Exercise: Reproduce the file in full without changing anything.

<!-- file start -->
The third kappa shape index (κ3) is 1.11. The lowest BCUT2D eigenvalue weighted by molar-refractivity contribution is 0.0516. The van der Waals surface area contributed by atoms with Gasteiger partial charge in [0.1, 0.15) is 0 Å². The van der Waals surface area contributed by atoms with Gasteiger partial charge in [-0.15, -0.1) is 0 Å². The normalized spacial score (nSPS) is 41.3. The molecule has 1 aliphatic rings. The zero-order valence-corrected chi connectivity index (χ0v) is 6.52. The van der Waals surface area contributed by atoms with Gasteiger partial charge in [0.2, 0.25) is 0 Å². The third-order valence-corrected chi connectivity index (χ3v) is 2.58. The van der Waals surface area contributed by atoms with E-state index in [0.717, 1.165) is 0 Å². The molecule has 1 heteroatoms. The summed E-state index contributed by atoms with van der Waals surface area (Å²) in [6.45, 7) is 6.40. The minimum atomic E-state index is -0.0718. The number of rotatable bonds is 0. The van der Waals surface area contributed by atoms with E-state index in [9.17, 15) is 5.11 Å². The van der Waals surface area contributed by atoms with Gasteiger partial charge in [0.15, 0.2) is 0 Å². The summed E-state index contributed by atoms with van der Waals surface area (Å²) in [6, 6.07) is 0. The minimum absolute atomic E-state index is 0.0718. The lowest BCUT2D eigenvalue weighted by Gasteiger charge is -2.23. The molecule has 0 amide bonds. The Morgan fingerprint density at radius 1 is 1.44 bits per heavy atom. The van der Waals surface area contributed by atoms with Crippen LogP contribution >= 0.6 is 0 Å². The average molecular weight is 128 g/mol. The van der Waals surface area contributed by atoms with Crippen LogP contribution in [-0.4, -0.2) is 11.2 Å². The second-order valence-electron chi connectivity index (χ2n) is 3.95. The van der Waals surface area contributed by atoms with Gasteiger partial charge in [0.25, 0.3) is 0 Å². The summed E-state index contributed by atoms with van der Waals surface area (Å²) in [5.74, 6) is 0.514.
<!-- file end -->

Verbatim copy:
The third kappa shape index (κ3) is 1.11. The lowest BCUT2D eigenvalue weighted by molar-refractivity contribution is 0.0516. The van der Waals surface area contributed by atoms with Gasteiger partial charge in [0.1, 0.15) is 0 Å². The van der Waals surface area contributed by atoms with Gasteiger partial charge in [-0.15, -0.1) is 0 Å². The normalized spacial score (nSPS) is 41.3. The molecule has 1 aliphatic rings. The zero-order valence-corrected chi connectivity index (χ0v) is 6.52. The van der Waals surface area contributed by atoms with Gasteiger partial charge in [0.2, 0.25) is 0 Å². The third-order valence-corrected chi connectivity index (χ3v) is 2.58. The van der Waals surface area contributed by atoms with E-state index in [0.717, 1.165) is 0 Å². The molecule has 1 heteroatoms. The summed E-state index contributed by atoms with van der Waals surface area (Å²) in [6.45, 7) is 6.40. The minimum atomic E-state index is -0.0718. The number of rotatable bonds is 0. The van der Waals surface area contributed by atoms with E-state index in [9.17, 15) is 5.11 Å². The van der Waals surface area contributed by atoms with Gasteiger partial charge in [0.15, 0.2) is 0 Å². The summed E-state index contributed by atoms with van der Waals surface area (Å²) in [6, 6.07) is 0. The minimum absolute atomic E-state index is 0.0718. The lowest BCUT2D eigenvalue weighted by Gasteiger charge is -2.23. The molecule has 0 amide bonds. The Morgan fingerprint density at radius 1 is 1.44 bits per heavy atom. The van der Waals surface area contributed by atoms with Crippen LogP contribution >= 0.6 is 0 Å². The average molecular weight is 128 g/mol. The van der Waals surface area contributed by atoms with Crippen LogP contribution in [-0.4, -0.2) is 11.2 Å². The second-order valence-electron chi connectivity index (χ2n) is 3.95. The van der Waals surface area contributed by atoms with Gasteiger partial charge in [0.25, 0.3) is 0 Å². The summed E-state index contributed by atoms with van der Waals surface area (Å²) in [5.74, 6) is 0.514.